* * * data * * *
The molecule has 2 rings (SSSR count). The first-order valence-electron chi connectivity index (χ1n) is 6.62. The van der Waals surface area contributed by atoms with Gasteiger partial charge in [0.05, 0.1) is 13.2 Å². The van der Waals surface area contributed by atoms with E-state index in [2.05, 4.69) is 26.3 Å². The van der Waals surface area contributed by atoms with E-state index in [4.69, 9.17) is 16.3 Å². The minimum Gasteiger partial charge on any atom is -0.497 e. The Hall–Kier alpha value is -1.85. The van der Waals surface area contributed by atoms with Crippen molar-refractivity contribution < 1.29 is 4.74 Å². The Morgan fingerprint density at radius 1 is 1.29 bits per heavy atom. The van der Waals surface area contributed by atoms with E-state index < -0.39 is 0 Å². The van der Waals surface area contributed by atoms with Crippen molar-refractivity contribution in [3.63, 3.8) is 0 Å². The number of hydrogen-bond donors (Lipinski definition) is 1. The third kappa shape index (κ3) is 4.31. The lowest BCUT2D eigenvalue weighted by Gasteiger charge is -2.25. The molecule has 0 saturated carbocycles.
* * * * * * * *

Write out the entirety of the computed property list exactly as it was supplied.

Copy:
The molecule has 2 rings (SSSR count). The first-order valence-electron chi connectivity index (χ1n) is 6.62. The van der Waals surface area contributed by atoms with Gasteiger partial charge in [0.05, 0.1) is 13.2 Å². The van der Waals surface area contributed by atoms with E-state index in [2.05, 4.69) is 26.3 Å². The van der Waals surface area contributed by atoms with E-state index in [4.69, 9.17) is 16.3 Å². The minimum Gasteiger partial charge on any atom is -0.497 e. The Hall–Kier alpha value is -1.85. The van der Waals surface area contributed by atoms with Crippen molar-refractivity contribution < 1.29 is 4.74 Å². The Morgan fingerprint density at radius 1 is 1.29 bits per heavy atom. The van der Waals surface area contributed by atoms with E-state index < -0.39 is 0 Å². The van der Waals surface area contributed by atoms with Crippen molar-refractivity contribution in [3.63, 3.8) is 0 Å². The number of hydrogen-bond donors (Lipinski definition) is 1. The third kappa shape index (κ3) is 4.31. The lowest BCUT2D eigenvalue weighted by Gasteiger charge is -2.25. The molecule has 0 saturated carbocycles.